I definitely benefited from reading other volunteers' application experiences throughout the application process, and wanted to post a quick run-down of my own application timeline to make my experience available to others. If you're not interested in the details of PC applications, feel free to skip this post!
From application to nomination, I found the process pretty quick and efficient. I started my application in mid-January (of 2009) and had all that information, along with references and the initial (online) medical questionnaire, turned in by early February. I received a follow-up packet with skills addenda, language questionnaire, background check form, and fingerprint cards the week after, and had that in (therefore officially completing my application) by February 24th. I had my interview (just under 2 hours) on March 4th and received an on-spot nomination for Sub-Saharan Africa, Agriculture extension, starting February 2010. So only about 6 weeks for that "leg" of the process. The fact that I was still in college for the application process probably helped speed things up, since the regional recruiter visited my campus.
Dealing with medical and dental was considerably less efficient and not fun, though doctors and dentists had as much to do with that as the Peace Corps. Dental was a nightmare for me--I ended up having to get about a million fillings for "weak spots" in my mouth, despite the fact I had gotten a clean bill of dental health at my last checkup 4 months prior. And had to pay for it all out of pocket since, really, who has dental insurance anymore? The PC Dental desk didn't really give me any guidance except to "follow my dentist's advice," and my dentist was hell-bent on filling every last almost-cavity--except, laughably, the one tooth that was actually sensitive. BAH. Anyway, most people probably won't encounter the same problems that I had with dental.
Medical was a pain, but as a disclaimer, I loathe doctor visits to begin with. The process is pretty extensive and took about 5 doctor's visits to complete, despite the fact that I was and continue to be (knock wood) totally healthy, with no medical file to speak of. Among other things, I had a complete physical, three blood tests, ear and eye tests, a TB (tuberculosis) test...you get the idea. A friend of mine, who was a few months ahead of me in the application process, had his physical returned for some nit-picky stuff (no "MD" attached to the signature, etc.) so I went over all the paperwork several times and irritated the nurses in the process by making them do more paperwork.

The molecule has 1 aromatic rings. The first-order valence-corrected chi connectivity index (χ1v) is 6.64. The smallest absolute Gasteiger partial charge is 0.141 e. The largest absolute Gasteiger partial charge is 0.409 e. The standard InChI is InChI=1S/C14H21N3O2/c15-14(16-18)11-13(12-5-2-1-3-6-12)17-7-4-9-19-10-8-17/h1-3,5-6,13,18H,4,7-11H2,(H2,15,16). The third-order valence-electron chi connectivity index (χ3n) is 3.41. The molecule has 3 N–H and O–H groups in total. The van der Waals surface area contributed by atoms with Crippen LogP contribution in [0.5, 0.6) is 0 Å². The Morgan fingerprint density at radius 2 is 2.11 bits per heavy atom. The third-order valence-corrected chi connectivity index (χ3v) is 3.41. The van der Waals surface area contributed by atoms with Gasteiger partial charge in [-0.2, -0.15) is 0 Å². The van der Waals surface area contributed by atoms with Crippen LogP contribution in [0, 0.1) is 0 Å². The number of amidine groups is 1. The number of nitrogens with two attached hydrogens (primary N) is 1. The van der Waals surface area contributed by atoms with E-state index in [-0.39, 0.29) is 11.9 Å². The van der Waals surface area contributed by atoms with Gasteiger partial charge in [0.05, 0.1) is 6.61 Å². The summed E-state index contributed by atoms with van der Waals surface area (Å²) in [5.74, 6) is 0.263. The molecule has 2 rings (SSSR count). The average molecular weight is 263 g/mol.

The PC gave me dental clearance in late April, almost immediately after I sent my paperwork in, and since my medical information was in the same packet, I wasn't too worried when that didn't immediately update online as received. So I was surprised when I received an email in early June, "gently reminding me" to submit my medical information, since they hadn't received it yet. Yipes! However, after speaking with a nice lady at the medical office, they found my misplaced file and updated it as received. In any case, definitely make copies of all the paperwork you send in--just in case.
At the end of July, I received a letter saying that my file was incomplete, with a solitary medical followup: they wanted an eyeglasses prescription. Now, I have not actually worn glasses since the 5th grade or so, and since I wasn't about to drop several hundred bucks on a new prescription and 2 pair of frames, I had gotten the nurse to sign off that I didn't need them. However, the fact that I had said on the initial questionnaire that I had worn glasses the the past meant they automatically asked for it. After some grumbling and calling up the medical office, I ended up sending in a personal medical statement describing the many ways in which I do NOT wear glasses. I do not need them in the car/I do not need them to see far/I do not need them to read and share/I do not need them anywhere. No, actually, the letter was much more professional (and less Dr. Seuss) than that! In any case, they gave me full medical clearance in early August, and I got my invitation about three months later, after much agonizing over its possible contents while it was in the mail.
Overall time from starting my application to finding out where I would be going: 10 months. A tad under 14 months from application to leave date.
Anyway, for people who are applying or thinking of applying:
~The medical process is pretty time- and money-consuming, so I would suggest being pretty sure of wanting to serve before investing in the whole process.
~Triple check every document you send in for completeness, and be prepared to make doctors and nurses do more paperwork than they want to. Yes, doctor, you DO need to sign there, and pretty please include your license number.
~All "negative" answers will probably come back to you in the form of more paperwork, so make sure they're correct.
~Make copies, make copies, make copies.
~It's going to take awhile. Be prepared to have (or at least feign) patience.
~The process depends on the person, so take all my above experiences with a grain of salt in regards to your own.
And if you want more information in addition to the official government site, you can find Peace Corps volunteer blogs here, and wiki content here.